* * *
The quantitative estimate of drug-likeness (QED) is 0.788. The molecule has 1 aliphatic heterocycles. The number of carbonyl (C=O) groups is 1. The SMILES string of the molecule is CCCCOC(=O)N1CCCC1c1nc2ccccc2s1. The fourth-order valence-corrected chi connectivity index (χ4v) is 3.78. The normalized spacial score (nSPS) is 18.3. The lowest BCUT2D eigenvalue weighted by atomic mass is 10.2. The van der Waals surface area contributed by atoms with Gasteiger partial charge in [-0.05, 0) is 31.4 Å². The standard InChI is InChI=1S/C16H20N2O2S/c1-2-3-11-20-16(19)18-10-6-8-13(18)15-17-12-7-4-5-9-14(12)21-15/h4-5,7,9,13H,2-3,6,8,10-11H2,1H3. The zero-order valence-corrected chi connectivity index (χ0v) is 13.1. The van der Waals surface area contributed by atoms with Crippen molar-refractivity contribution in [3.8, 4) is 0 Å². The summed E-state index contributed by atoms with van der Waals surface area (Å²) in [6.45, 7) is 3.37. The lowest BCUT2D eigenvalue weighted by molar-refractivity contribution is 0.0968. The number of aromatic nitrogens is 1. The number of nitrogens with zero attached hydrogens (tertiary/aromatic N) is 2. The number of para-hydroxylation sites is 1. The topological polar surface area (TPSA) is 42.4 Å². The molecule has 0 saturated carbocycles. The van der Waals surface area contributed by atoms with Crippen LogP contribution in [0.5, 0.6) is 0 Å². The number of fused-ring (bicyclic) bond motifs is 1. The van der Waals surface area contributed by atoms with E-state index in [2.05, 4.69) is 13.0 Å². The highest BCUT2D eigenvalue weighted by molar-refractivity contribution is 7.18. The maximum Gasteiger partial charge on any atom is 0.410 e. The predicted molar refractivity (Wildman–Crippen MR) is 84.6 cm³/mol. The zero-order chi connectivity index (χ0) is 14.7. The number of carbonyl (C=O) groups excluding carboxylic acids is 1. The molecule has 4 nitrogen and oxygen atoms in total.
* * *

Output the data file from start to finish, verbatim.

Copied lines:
The quantitative estimate of drug-likeness (QED) is 0.788. The molecule has 1 aliphatic heterocycles. The number of carbonyl (C=O) groups is 1. The SMILES string of the molecule is CCCCOC(=O)N1CCCC1c1nc2ccccc2s1. The fourth-order valence-corrected chi connectivity index (χ4v) is 3.78. The normalized spacial score (nSPS) is 18.3. The lowest BCUT2D eigenvalue weighted by atomic mass is 10.2. The van der Waals surface area contributed by atoms with Gasteiger partial charge in [-0.05, 0) is 31.4 Å². The standard InChI is InChI=1S/C16H20N2O2S/c1-2-3-11-20-16(19)18-10-6-8-13(18)15-17-12-7-4-5-9-14(12)21-15/h4-5,7,9,13H,2-3,6,8,10-11H2,1H3. The zero-order valence-corrected chi connectivity index (χ0v) is 13.1. The van der Waals surface area contributed by atoms with Crippen molar-refractivity contribution in [3.8, 4) is 0 Å². The summed E-state index contributed by atoms with van der Waals surface area (Å²) in [6.45, 7) is 3.37. The lowest BCUT2D eigenvalue weighted by molar-refractivity contribution is 0.0968. The number of aromatic nitrogens is 1. The number of nitrogens with zero attached hydrogens (tertiary/aromatic N) is 2. The number of para-hydroxylation sites is 1. The topological polar surface area (TPSA) is 42.4 Å². The molecule has 0 saturated carbocycles. The van der Waals surface area contributed by atoms with Crippen LogP contribution in [0.5, 0.6) is 0 Å². The number of fused-ring (bicyclic) bond motifs is 1. The van der Waals surface area contributed by atoms with E-state index in [2.05, 4.69) is 13.0 Å². The highest BCUT2D eigenvalue weighted by molar-refractivity contribution is 7.18. The maximum Gasteiger partial charge on any atom is 0.410 e. The predicted molar refractivity (Wildman–Crippen MR) is 84.6 cm³/mol. The zero-order chi connectivity index (χ0) is 14.7. The number of carbonyl (C=O) groups excluding carboxylic acids is 1. The molecule has 4 nitrogen and oxygen atoms in total.